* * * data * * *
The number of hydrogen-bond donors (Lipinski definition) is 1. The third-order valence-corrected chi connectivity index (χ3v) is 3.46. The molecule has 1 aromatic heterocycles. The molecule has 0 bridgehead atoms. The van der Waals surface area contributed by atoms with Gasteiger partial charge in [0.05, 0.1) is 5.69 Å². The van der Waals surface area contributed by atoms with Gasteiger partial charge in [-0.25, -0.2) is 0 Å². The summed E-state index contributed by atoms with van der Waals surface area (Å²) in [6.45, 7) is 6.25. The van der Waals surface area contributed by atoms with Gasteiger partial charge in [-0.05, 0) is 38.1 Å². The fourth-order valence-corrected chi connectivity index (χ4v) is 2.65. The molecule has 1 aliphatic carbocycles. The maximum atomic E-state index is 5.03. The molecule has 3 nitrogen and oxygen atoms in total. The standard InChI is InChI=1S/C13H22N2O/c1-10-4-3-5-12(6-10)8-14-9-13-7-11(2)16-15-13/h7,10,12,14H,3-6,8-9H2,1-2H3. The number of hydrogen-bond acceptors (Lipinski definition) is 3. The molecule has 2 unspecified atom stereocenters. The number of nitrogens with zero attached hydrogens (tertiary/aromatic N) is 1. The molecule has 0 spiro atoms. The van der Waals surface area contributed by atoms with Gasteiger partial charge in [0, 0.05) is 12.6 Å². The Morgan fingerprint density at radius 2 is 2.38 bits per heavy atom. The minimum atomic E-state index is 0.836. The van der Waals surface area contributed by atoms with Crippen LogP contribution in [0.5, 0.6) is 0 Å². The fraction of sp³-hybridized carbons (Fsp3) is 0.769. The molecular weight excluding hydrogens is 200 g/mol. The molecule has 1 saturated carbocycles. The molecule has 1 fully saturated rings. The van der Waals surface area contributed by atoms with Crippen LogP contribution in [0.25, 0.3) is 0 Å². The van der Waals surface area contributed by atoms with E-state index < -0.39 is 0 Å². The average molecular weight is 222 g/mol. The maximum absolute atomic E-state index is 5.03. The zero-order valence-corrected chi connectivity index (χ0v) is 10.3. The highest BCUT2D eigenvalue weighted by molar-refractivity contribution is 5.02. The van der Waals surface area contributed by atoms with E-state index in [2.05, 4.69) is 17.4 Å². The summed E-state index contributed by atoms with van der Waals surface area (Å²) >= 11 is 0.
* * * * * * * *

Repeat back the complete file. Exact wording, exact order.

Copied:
The number of hydrogen-bond donors (Lipinski definition) is 1. The third-order valence-corrected chi connectivity index (χ3v) is 3.46. The molecule has 1 aromatic heterocycles. The molecule has 0 bridgehead atoms. The van der Waals surface area contributed by atoms with Gasteiger partial charge in [0.05, 0.1) is 5.69 Å². The van der Waals surface area contributed by atoms with Gasteiger partial charge in [-0.25, -0.2) is 0 Å². The summed E-state index contributed by atoms with van der Waals surface area (Å²) in [6.45, 7) is 6.25. The van der Waals surface area contributed by atoms with Gasteiger partial charge in [-0.05, 0) is 38.1 Å². The fourth-order valence-corrected chi connectivity index (χ4v) is 2.65. The molecule has 1 aliphatic carbocycles. The maximum atomic E-state index is 5.03. The molecule has 3 nitrogen and oxygen atoms in total. The standard InChI is InChI=1S/C13H22N2O/c1-10-4-3-5-12(6-10)8-14-9-13-7-11(2)16-15-13/h7,10,12,14H,3-6,8-9H2,1-2H3. The number of hydrogen-bond acceptors (Lipinski definition) is 3. The molecule has 2 unspecified atom stereocenters. The number of nitrogens with zero attached hydrogens (tertiary/aromatic N) is 1. The molecule has 0 spiro atoms. The van der Waals surface area contributed by atoms with Gasteiger partial charge in [0, 0.05) is 12.6 Å². The Morgan fingerprint density at radius 2 is 2.38 bits per heavy atom. The minimum atomic E-state index is 0.836. The van der Waals surface area contributed by atoms with Crippen LogP contribution in [0.5, 0.6) is 0 Å². The fraction of sp³-hybridized carbons (Fsp3) is 0.769. The molecular weight excluding hydrogens is 200 g/mol. The molecule has 1 saturated carbocycles. The molecule has 1 fully saturated rings. The van der Waals surface area contributed by atoms with Crippen LogP contribution in [0.25, 0.3) is 0 Å². The van der Waals surface area contributed by atoms with E-state index < -0.39 is 0 Å². The average molecular weight is 222 g/mol. The maximum absolute atomic E-state index is 5.03. The zero-order valence-corrected chi connectivity index (χ0v) is 10.3. The highest BCUT2D eigenvalue weighted by molar-refractivity contribution is 5.02. The van der Waals surface area contributed by atoms with E-state index in [2.05, 4.69) is 17.4 Å². The summed E-state index contributed by atoms with van der Waals surface area (Å²) >= 11 is 0.